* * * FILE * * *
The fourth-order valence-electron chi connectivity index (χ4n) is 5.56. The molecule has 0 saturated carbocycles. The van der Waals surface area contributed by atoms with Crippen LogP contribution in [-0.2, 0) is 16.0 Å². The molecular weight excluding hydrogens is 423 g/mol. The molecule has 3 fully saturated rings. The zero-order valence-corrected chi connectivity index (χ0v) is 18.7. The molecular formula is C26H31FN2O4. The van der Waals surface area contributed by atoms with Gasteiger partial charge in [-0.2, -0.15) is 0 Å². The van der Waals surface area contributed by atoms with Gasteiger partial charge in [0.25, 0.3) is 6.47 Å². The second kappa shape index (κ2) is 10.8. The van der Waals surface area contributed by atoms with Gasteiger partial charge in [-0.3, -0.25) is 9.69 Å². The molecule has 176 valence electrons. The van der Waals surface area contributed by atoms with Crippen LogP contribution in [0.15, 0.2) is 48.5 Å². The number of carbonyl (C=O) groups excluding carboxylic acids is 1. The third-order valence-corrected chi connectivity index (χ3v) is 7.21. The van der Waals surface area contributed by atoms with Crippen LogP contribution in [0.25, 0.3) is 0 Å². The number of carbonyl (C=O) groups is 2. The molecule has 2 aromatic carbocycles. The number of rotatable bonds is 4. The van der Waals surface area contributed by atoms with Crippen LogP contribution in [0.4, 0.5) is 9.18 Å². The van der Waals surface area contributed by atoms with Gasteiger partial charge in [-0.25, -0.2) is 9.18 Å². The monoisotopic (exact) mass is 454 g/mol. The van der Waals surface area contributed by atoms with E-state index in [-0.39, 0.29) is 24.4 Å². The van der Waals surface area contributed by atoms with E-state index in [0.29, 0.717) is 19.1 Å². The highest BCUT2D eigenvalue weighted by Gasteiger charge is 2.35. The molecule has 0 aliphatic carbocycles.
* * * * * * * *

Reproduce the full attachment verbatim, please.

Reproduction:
The fourth-order valence-electron chi connectivity index (χ4n) is 5.56. The molecule has 0 saturated carbocycles. The van der Waals surface area contributed by atoms with Crippen LogP contribution in [-0.2, 0) is 16.0 Å². The molecular weight excluding hydrogens is 423 g/mol. The molecule has 3 fully saturated rings. The zero-order valence-corrected chi connectivity index (χ0v) is 18.7. The molecular formula is C26H31FN2O4. The van der Waals surface area contributed by atoms with Gasteiger partial charge in [-0.2, -0.15) is 0 Å². The van der Waals surface area contributed by atoms with Gasteiger partial charge in [0.25, 0.3) is 6.47 Å². The second kappa shape index (κ2) is 10.8. The van der Waals surface area contributed by atoms with Gasteiger partial charge in [-0.3, -0.25) is 9.69 Å². The molecule has 176 valence electrons. The van der Waals surface area contributed by atoms with Crippen LogP contribution in [0.15, 0.2) is 48.5 Å². The number of carbonyl (C=O) groups excluding carboxylic acids is 1. The third-order valence-corrected chi connectivity index (χ3v) is 7.21. The van der Waals surface area contributed by atoms with Crippen LogP contribution in [0.25, 0.3) is 0 Å². The number of carbonyl (C=O) groups is 2. The molecule has 2 aromatic carbocycles. The number of rotatable bonds is 4. The van der Waals surface area contributed by atoms with Crippen LogP contribution in [0.4, 0.5) is 9.18 Å². The van der Waals surface area contributed by atoms with Gasteiger partial charge in [-0.25, -0.2) is 9.18 Å². The monoisotopic (exact) mass is 454 g/mol. The van der Waals surface area contributed by atoms with E-state index in [-0.39, 0.29) is 24.4 Å². The van der Waals surface area contributed by atoms with E-state index in [0.29, 0.717) is 19.1 Å². The highest BCUT2D eigenvalue weighted by Gasteiger charge is 2.35. The molecule has 0 aliphatic carbocycles.